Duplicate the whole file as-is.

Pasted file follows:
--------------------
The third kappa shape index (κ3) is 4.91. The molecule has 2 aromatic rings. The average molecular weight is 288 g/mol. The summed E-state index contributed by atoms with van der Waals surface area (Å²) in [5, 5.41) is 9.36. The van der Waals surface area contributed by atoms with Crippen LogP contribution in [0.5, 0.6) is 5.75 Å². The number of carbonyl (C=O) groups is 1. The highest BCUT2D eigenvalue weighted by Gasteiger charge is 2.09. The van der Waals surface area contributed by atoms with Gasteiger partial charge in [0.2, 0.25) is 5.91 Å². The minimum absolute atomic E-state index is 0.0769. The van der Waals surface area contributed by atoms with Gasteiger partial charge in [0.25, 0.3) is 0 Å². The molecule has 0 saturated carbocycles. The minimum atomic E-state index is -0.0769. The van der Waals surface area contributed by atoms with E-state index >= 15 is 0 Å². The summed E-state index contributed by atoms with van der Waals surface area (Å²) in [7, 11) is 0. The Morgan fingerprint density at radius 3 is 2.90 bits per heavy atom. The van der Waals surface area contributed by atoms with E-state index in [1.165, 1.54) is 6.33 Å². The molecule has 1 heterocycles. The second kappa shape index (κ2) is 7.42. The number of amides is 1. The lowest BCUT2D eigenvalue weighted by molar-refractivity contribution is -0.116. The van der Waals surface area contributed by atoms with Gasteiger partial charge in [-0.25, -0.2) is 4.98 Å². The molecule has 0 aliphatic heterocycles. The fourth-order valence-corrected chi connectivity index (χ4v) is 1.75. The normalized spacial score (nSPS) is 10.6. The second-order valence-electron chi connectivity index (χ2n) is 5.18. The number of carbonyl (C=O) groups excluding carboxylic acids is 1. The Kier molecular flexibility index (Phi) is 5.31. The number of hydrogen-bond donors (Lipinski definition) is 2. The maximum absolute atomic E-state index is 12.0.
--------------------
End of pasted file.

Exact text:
The third kappa shape index (κ3) is 4.91. The molecule has 2 aromatic rings. The average molecular weight is 288 g/mol. The summed E-state index contributed by atoms with van der Waals surface area (Å²) in [5, 5.41) is 9.36. The van der Waals surface area contributed by atoms with Crippen LogP contribution in [0.5, 0.6) is 5.75 Å². The number of carbonyl (C=O) groups is 1. The highest BCUT2D eigenvalue weighted by Gasteiger charge is 2.09. The van der Waals surface area contributed by atoms with Gasteiger partial charge in [0.2, 0.25) is 5.91 Å². The minimum absolute atomic E-state index is 0.0769. The van der Waals surface area contributed by atoms with Gasteiger partial charge in [0.25, 0.3) is 0 Å². The molecule has 0 saturated carbocycles. The minimum atomic E-state index is -0.0769. The van der Waals surface area contributed by atoms with E-state index >= 15 is 0 Å². The summed E-state index contributed by atoms with van der Waals surface area (Å²) in [7, 11) is 0. The Morgan fingerprint density at radius 3 is 2.90 bits per heavy atom. The van der Waals surface area contributed by atoms with E-state index in [1.165, 1.54) is 6.33 Å². The molecule has 1 heterocycles. The second kappa shape index (κ2) is 7.42. The number of amides is 1. The lowest BCUT2D eigenvalue weighted by molar-refractivity contribution is -0.116. The van der Waals surface area contributed by atoms with Gasteiger partial charge in [-0.25, -0.2) is 4.98 Å². The molecule has 0 aliphatic heterocycles. The fourth-order valence-corrected chi connectivity index (χ4v) is 1.75. The normalized spacial score (nSPS) is 10.6. The second-order valence-electron chi connectivity index (χ2n) is 5.18. The number of carbonyl (C=O) groups excluding carboxylic acids is 1. The Kier molecular flexibility index (Phi) is 5.31. The number of hydrogen-bond donors (Lipinski definition) is 2. The maximum absolute atomic E-state index is 12.0.